User Experience Design (UX) is a hot term in software these days, but as a relatively new and evolving field there has been confusion as to what this discipline entails and how it relates to other design practices. In this talk, Dorothy will provide an overview of current user experience design and research best practices, touch on how these methods have evolved in recent years, and discuss what many practitioners believe to be core philosophies behind “User Experience Design” as an approach to software design. In addition, Dorothy will walk through a software product lifecycle using case study examples to illustrate how common UX methods can be leveraged to improve a product. The presentation will be followed by an open discussion about where User Experience Design methods parallel or counter other human factors and ergonomics practices.

Takeaways – Participants will walk away with a clear understanding of User Experience Design as a practice, an overview of current methods, and insight into how these practices might relate to broader human factors and ergonomics approaches.

Conducting a User Experience Audit

“If you would understand anything, observe its
beginning and its development.”
– Aristotle

A User Experience (UX) Audit is a secondary research method that pulls together any potentially relevant existing information on your software product and it’s market, and then reviews what you find in the context of your design goals. It’s a straightforward approach I’ve use in just about every strategy project I’ve completed for clients.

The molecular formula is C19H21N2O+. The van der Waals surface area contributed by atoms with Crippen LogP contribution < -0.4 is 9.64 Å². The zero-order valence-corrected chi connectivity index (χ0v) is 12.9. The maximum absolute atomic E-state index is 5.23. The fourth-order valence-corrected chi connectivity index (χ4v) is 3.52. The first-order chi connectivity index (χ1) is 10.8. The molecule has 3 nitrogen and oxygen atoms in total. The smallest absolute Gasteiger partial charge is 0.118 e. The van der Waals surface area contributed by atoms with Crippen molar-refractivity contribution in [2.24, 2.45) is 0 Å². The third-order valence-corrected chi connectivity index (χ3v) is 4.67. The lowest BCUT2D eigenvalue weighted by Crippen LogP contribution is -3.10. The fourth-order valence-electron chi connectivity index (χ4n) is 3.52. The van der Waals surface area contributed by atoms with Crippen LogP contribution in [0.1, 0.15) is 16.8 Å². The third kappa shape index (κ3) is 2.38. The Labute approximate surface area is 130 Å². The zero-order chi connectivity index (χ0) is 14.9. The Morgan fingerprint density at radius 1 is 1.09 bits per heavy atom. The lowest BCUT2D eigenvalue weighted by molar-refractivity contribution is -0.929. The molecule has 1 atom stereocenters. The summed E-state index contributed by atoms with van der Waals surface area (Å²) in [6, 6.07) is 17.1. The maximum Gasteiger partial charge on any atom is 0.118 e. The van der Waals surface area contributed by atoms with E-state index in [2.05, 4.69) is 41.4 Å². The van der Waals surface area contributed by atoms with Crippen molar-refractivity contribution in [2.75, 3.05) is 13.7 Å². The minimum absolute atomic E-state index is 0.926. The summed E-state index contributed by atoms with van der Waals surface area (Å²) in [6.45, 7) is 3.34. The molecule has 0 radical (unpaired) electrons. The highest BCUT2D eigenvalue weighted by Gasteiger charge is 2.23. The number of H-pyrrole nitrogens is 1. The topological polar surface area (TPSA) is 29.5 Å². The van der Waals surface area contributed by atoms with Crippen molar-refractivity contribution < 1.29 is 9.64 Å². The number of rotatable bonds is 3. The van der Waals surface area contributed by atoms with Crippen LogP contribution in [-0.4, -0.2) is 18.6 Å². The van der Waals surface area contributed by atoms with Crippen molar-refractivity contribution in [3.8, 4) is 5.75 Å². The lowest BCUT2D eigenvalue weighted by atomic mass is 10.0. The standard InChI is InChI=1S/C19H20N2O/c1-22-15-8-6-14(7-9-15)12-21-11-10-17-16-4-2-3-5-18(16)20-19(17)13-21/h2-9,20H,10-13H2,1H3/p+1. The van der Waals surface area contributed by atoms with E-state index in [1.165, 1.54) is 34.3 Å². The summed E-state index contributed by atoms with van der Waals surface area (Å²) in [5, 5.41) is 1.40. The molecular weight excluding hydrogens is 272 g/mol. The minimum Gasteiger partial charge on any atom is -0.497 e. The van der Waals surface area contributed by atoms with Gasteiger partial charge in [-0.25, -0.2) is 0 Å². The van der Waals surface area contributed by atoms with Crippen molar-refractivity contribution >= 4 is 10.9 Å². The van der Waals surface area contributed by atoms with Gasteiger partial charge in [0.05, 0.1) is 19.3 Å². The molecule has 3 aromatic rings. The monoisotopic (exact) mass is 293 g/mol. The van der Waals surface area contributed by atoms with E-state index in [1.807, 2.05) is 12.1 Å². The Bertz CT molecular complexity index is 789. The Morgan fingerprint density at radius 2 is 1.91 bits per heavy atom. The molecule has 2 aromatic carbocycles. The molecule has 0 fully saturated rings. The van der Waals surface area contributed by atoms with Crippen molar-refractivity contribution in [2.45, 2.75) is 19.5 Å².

This article is intended to illustrate the type of data commonly available that can be helpful. It is by no means an exhaustive list, but should be enough to point you in the right direction. I recommend starting any strategic effort with this approach because it is vital to have a baseline understanding of the market landscape before learning more about the users within that market. In addition, much of the information and insights gleaned from this type of evaluation can be used to directly inform other user research methods, such as persona or survey development. I usually start the audit process as early as possible via Internet research and by requesting client artifacts even when an engagement does not specifically call for a formal “audit”.

Most organizations have existing structures by which they pull in various usage and marketing metrics. However, this data is not usually being evaluated with a user-centric, user behavior mindset. A UX Audit entails skimming through a large volume of data to unearth a relatively small set of relevant informational nuggets. Even still, they are a worthwhile effort, and the audit’s scope can be defined in a manageable way.

Err on the side of collecting more information than less. If a client or stakeholder tells you the content you are requesting is not relevant, it is a good idea to be persistent and review the information for yourself. They might not be looking at with a “UX” mindset.